Miroslav Volf, Cautionary Tale

The headline calls it "surprising," but it was the least surprising thing I'd encountered in a long time. Influential theologian Miroslav Volf endorsed voting for Hillary Clinton, essentially saying that her worldview is more in line with Christian principles than that of her opponent.

As I say, I am not surprised. Earlier this year Volf co-authored a book entitled, Public Faith in Action: How to Think Carefully, Engage Wisely, and Vote with Integrity. To call this book "disappointing" is an understatement.

Chapter after chapter the authors lay out the various burning political issues of the day, explaining the debate, the motivations of the various views, and itemizing the points of dispute (in a section called "Room For Debate"). And... that's it. They never "land" anywhere. Their magnanimity and openness is such that I am reminded of the Chesterton quote: "Merely having an open mind is nothing. The object of opening the mind, as of the opening of the mouth, is to shut it again on something solid." Instead, we get pages and pages of "hmm-ing, "hawing," thoughtful head-nodding, and chin pinching.

Consider the chapter on abortion, probably as clear-cut a contemporary moral issue as we can find. The hand-wringing is virtually audible, as if emanating from the physical page. The authors cannot decide whether pre-viable unborn humans should be "accorded the respect, protection, and nurture a human life deserves." They must "leave open" the question of when human life begins. And when it comes to debates about abortion in America (a country with the most damningly laissez faire laws in the world), they find the necessary moral judgments "vexingly difficult." (I have no doubt they do.) When it comes to public policy, we get a lot about the need for expanded health care, education, economic protection and support, safe environments, and so forth, but abortion foes are then backhandedly chided for expending their finite resources into, well, opposing abortion laws. If there is any real moral guidance in this chapter, it is elusive. Yes, their first sentence says that human life is precious. If any reader can discern exactly what that principle means for the real-world problem of the wholesale eradication of millions of babies after reading this chapter, they deserve some kind of award.

On and on it goes, the authors sailing and drifting in the upper atmosphere, never picking a spot to land...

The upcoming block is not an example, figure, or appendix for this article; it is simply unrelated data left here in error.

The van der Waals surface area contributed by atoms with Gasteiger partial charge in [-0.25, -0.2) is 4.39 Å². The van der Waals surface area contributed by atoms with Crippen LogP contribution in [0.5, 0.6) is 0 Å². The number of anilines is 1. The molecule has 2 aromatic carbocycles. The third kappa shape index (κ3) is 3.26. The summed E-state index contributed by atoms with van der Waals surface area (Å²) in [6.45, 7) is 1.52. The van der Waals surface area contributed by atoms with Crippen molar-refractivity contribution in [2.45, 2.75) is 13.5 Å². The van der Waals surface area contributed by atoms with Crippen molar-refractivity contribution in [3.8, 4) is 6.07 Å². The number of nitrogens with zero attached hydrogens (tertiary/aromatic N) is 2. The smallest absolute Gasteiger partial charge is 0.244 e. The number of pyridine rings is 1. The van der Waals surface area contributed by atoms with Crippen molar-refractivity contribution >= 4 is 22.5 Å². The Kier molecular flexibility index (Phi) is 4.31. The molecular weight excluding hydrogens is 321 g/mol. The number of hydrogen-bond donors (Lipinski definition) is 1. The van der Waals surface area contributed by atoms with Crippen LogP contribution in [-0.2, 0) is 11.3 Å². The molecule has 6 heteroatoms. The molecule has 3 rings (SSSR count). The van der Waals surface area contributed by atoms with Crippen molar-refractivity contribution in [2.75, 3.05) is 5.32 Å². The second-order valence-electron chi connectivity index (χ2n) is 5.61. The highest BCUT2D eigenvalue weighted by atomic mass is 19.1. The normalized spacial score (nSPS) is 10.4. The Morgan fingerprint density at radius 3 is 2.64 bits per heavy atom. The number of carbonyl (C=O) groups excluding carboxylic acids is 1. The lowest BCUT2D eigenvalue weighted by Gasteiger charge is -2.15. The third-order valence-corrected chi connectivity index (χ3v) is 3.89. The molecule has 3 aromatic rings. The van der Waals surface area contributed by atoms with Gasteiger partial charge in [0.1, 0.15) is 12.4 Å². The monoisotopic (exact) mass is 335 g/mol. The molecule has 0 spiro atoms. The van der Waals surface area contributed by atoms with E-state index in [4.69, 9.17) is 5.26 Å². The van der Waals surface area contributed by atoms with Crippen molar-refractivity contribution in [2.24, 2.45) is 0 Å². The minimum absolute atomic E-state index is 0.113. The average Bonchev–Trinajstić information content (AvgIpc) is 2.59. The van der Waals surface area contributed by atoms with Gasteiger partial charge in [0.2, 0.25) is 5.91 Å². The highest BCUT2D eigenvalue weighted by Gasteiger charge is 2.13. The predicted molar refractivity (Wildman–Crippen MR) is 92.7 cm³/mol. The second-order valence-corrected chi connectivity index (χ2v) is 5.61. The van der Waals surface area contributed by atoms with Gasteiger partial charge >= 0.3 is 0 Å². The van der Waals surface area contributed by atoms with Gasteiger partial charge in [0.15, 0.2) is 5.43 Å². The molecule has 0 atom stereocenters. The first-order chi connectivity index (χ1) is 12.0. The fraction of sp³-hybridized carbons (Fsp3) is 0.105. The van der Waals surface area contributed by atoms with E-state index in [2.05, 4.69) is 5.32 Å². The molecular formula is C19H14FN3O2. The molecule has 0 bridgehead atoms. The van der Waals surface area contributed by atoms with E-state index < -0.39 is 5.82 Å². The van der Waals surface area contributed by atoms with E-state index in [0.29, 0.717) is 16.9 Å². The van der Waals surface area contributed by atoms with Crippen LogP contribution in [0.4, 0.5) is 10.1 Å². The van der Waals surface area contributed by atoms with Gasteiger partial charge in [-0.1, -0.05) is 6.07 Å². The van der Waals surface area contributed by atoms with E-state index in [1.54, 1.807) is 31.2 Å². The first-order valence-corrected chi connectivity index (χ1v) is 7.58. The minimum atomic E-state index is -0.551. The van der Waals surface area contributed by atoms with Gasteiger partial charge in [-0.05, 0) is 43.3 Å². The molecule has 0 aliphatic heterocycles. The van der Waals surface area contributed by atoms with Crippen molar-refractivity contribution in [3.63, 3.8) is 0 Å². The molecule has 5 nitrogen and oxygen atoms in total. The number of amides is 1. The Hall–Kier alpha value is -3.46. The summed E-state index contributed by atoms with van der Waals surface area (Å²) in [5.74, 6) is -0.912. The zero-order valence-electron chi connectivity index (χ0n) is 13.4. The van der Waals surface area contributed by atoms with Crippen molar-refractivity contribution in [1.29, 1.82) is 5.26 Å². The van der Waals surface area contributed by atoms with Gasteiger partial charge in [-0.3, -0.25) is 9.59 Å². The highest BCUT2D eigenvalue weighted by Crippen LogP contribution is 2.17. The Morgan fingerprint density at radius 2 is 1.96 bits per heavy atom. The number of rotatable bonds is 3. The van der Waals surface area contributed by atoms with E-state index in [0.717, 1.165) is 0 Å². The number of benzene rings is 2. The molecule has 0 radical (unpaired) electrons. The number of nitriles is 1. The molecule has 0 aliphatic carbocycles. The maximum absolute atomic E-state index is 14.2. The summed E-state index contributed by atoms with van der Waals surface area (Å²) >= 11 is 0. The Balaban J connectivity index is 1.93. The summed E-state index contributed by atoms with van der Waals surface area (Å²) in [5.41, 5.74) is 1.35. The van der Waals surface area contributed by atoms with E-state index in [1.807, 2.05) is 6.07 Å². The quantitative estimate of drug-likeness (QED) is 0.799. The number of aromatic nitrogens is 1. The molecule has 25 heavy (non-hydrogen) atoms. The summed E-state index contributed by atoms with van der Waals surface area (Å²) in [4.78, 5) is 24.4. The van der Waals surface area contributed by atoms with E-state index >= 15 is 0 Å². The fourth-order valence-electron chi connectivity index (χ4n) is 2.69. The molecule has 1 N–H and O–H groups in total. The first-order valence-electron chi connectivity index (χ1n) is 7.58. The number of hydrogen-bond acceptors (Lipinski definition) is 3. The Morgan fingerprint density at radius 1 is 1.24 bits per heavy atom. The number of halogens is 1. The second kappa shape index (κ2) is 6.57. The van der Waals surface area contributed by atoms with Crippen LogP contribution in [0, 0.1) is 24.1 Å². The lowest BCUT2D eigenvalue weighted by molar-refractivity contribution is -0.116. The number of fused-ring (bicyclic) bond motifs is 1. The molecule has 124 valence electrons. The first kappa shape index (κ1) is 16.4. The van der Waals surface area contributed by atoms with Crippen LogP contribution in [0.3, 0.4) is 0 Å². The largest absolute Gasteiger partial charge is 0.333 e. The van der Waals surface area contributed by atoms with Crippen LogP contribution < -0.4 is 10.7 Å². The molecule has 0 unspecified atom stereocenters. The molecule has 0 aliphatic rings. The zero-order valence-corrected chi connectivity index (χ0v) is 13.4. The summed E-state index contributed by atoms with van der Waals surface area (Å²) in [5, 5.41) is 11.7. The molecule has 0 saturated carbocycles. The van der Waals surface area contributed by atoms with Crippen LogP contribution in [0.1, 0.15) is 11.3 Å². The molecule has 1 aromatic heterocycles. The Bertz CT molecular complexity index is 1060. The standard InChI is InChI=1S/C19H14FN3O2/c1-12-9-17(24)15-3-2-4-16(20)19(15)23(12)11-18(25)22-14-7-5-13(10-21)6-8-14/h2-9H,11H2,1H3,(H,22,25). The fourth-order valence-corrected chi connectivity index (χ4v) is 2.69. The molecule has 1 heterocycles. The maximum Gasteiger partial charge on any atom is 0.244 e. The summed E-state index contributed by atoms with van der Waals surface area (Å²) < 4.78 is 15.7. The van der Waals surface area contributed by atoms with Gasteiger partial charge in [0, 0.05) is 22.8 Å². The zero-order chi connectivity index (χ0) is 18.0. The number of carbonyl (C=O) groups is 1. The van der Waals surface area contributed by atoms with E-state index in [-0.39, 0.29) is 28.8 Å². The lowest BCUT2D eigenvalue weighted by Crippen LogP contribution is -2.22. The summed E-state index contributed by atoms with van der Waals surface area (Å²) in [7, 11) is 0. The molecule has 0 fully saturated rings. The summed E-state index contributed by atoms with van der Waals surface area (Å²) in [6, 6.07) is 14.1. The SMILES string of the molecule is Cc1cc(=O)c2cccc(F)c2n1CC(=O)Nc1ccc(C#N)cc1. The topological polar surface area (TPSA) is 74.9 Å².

And then...

One reaches the chapter on (extra points if you guessed it)...marriage. Suddenly our authors have very strong convictions. Suddenly they can say something with a refreshing amount of boldness and certainty. And what they say is that Christians ought to (that is, are morally obligated to) support the idea of marriage for same-sex couples. No ambiguity, no hand-wringing; just full-throated advocacy. It is truly an amazing transformation.

And I won't be shy telling you what I really think. The pathetic, tedious, roundabout collection of hand-wringing chapters in this book are just a smokescreen for this one chapter. Is it really an accident or funny coincidence that this is the single chapter with a discernible agenda? I very much doubt it. The authors lull the reader with all their care and erudition, all the "vexing questions" about which they refuse to be dogmatic, thus gaining the reader's trust with their apparent (as the subtitle indicates) care, wisdom, and integrity. And then they slip in this poison pill.

I need to be clear. I don't actually believe that Miroslav Volf and Ryan McAnally-Linz somehow consciously decided to perform what amounts to a sleight-of-hand. I actually believe they didn't need to. That's the nature of self-deception, the kind of self-deception that arrives at a place where questions about abortion in the Bible are vexing and perplexing, but that the Bible pretty clearly approves of solemnifying same-sex relationships in matrimony. Seriously, just chew on that for a while. You see, the mind cannot remain open forever; it, like the mouth, must shut on something. And when God's Word is not that on which we feed, when it never actually "lands," never actually applies in the real world, when it's an intellectual plaything rather than Holy Writ, when it's just a chin-pinching conversation partner alongside other equally valid considerations, we will find ourselves very, very upside down.